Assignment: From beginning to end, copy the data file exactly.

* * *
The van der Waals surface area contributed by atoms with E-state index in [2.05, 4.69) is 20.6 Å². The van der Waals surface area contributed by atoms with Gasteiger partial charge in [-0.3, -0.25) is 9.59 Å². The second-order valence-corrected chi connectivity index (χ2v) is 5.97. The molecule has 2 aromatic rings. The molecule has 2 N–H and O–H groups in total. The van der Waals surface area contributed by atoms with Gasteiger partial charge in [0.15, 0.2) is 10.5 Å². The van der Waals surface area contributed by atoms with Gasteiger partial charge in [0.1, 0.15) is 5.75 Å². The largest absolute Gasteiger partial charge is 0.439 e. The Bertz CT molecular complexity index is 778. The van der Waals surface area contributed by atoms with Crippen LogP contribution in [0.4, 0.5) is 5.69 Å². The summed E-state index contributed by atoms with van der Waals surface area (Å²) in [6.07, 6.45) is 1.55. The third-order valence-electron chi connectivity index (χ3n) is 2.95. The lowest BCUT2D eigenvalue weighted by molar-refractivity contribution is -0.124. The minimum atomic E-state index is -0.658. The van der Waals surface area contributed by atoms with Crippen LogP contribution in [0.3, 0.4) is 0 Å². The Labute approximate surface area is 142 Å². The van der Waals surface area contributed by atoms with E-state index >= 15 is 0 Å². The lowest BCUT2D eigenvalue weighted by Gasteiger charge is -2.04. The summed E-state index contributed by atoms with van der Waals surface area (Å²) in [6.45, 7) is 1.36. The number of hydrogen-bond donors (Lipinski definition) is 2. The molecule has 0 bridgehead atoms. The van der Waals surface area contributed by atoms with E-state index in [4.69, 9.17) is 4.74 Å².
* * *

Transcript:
The van der Waals surface area contributed by atoms with E-state index in [2.05, 4.69) is 20.6 Å². The van der Waals surface area contributed by atoms with Gasteiger partial charge in [-0.3, -0.25) is 9.59 Å². The second-order valence-corrected chi connectivity index (χ2v) is 5.97. The molecule has 2 aromatic rings. The molecule has 2 N–H and O–H groups in total. The van der Waals surface area contributed by atoms with Gasteiger partial charge in [0.15, 0.2) is 10.5 Å². The van der Waals surface area contributed by atoms with Gasteiger partial charge in [0.1, 0.15) is 5.75 Å². The largest absolute Gasteiger partial charge is 0.439 e. The Bertz CT molecular complexity index is 778. The van der Waals surface area contributed by atoms with Crippen LogP contribution in [0.4, 0.5) is 5.69 Å². The summed E-state index contributed by atoms with van der Waals surface area (Å²) in [6.07, 6.45) is 1.55. The third-order valence-electron chi connectivity index (χ3n) is 2.95. The lowest BCUT2D eigenvalue weighted by molar-refractivity contribution is -0.124. The minimum atomic E-state index is -0.658. The van der Waals surface area contributed by atoms with Crippen LogP contribution in [0.3, 0.4) is 0 Å². The Labute approximate surface area is 142 Å². The van der Waals surface area contributed by atoms with E-state index >= 15 is 0 Å². The lowest BCUT2D eigenvalue weighted by Gasteiger charge is -2.04. The summed E-state index contributed by atoms with van der Waals surface area (Å²) in [6.45, 7) is 1.36. The number of hydrogen-bond donors (Lipinski definition) is 2. The molecule has 0 bridgehead atoms. The van der Waals surface area contributed by atoms with E-state index in [4.69, 9.17) is 4.74 Å².